Bozell suggested vast majority of generals "disagree" with NBC that Iraq is in "civil war," but cited none who have specifically denied it


On Hannity & Colmes, Brent Bozell criticized NBC News' decision to refer to the situation in Iraq as a "civil war," saying that there are "probably 100 generals" in Iraq "who would disagree" with that assessment. Bozell offered no specific examples of any high-ranking military officials who have said Iraq is not in the midst of a civil war.

On the November 27 edition of Fox News' Hannity & Colmes, Media Research Center founder and president L. Brent Bozell III criticized as "entirely an editorial comment" the decision by NBC News to refer to violence in Iraq as a "civil war." He asserted that Matt Lauer, co-host of NBC's Today, had "said that he consulted with a lot of people, and then he put on one general who agreed with him." Bozell added that Lauer had ignored "probably 100 generals in the field in Iraq who would disagree" with NBC News' assessment of the situation there. Bozell offered no specific examples of any high-ranking military officials who have said Iraq is not in the midst of a civil war, though a Media Matters for America review* did find one such military leader.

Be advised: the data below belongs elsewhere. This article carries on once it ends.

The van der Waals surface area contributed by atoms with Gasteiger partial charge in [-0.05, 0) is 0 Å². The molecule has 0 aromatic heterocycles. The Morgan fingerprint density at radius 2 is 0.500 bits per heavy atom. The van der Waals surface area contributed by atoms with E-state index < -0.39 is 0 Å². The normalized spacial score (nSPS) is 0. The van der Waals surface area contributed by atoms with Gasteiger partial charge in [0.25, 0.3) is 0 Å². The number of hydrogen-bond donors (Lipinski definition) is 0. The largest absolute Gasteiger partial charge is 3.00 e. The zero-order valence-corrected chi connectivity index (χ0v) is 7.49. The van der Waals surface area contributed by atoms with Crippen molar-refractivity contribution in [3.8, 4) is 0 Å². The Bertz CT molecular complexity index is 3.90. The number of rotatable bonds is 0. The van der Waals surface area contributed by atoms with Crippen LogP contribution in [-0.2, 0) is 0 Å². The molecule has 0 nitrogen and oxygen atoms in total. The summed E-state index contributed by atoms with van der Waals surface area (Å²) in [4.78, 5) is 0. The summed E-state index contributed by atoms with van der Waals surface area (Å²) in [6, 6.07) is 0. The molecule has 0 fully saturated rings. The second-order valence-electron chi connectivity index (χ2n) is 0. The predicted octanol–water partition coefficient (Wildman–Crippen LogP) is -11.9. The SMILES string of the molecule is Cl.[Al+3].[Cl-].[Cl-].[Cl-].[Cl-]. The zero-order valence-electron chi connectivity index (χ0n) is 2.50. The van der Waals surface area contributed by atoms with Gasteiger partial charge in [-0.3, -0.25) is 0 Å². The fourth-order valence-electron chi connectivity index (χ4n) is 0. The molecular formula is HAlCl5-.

Maj. Gen. William Caldwell, spokesman for the Multinational Force in Iraq. Caldwell told reporters on November 28 that a civil war was not under way "because the government is still functioning. ... We don't see an organization trying to overthrow it and assume control. ... We also see a security force that is responsive to the government." However, a number of retired generals have declared Iraq to be in a civil war, while numerous military officials, including commanders in Iraq, have warned for months that continued violence there could lead to civil war. Further, while active-duty officers cannot defy the commander-in-chief, whose press secretary has said Iraq is not involved in a civil war and who has himself declined to state that Iraq is involved in a civil war, Sen. Chuck Hagel (R-NE) said on the March 19 broadcast of ABC's This Week with George Stephanopoulos that U.S. military generals told him "privately" that there has been "a low-grade civil war going on in Iraq, certainly the last six months, maybe the last year."